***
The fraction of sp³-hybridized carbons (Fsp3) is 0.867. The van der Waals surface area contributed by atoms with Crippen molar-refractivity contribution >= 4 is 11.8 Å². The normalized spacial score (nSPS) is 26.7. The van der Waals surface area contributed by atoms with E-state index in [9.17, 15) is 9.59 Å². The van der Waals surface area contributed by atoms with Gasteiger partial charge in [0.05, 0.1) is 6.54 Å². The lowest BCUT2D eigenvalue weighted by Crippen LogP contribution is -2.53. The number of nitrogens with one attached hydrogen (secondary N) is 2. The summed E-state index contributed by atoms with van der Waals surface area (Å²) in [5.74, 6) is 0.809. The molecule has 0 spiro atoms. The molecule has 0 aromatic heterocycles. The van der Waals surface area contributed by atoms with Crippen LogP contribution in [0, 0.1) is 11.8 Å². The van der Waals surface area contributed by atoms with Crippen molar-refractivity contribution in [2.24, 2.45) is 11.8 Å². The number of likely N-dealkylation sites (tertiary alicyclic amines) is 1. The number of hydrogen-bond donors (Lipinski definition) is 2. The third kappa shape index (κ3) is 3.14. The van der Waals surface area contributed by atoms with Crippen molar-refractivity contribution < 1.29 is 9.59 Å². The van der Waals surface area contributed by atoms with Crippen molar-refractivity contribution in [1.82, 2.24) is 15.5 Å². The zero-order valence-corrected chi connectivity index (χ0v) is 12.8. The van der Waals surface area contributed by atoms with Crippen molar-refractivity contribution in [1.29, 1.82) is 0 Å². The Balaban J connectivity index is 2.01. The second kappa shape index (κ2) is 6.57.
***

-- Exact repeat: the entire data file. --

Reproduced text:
The fraction of sp³-hybridized carbons (Fsp3) is 0.867. The van der Waals surface area contributed by atoms with Crippen molar-refractivity contribution >= 4 is 11.8 Å². The normalized spacial score (nSPS) is 26.7. The van der Waals surface area contributed by atoms with E-state index in [9.17, 15) is 9.59 Å². The van der Waals surface area contributed by atoms with Gasteiger partial charge in [0.05, 0.1) is 6.54 Å². The lowest BCUT2D eigenvalue weighted by Crippen LogP contribution is -2.53. The number of nitrogens with one attached hydrogen (secondary N) is 2. The summed E-state index contributed by atoms with van der Waals surface area (Å²) in [5.74, 6) is 0.809. The molecule has 0 spiro atoms. The molecule has 0 aromatic heterocycles. The van der Waals surface area contributed by atoms with Crippen LogP contribution in [0, 0.1) is 11.8 Å². The van der Waals surface area contributed by atoms with Crippen molar-refractivity contribution in [2.24, 2.45) is 11.8 Å². The number of likely N-dealkylation sites (tertiary alicyclic amines) is 1. The number of hydrogen-bond donors (Lipinski definition) is 2. The third kappa shape index (κ3) is 3.14. The van der Waals surface area contributed by atoms with Crippen molar-refractivity contribution < 1.29 is 9.59 Å². The van der Waals surface area contributed by atoms with Crippen molar-refractivity contribution in [1.82, 2.24) is 15.5 Å². The zero-order valence-corrected chi connectivity index (χ0v) is 12.8. The van der Waals surface area contributed by atoms with Crippen molar-refractivity contribution in [1.29, 1.82) is 0 Å². The Balaban J connectivity index is 2.01. The second kappa shape index (κ2) is 6.57.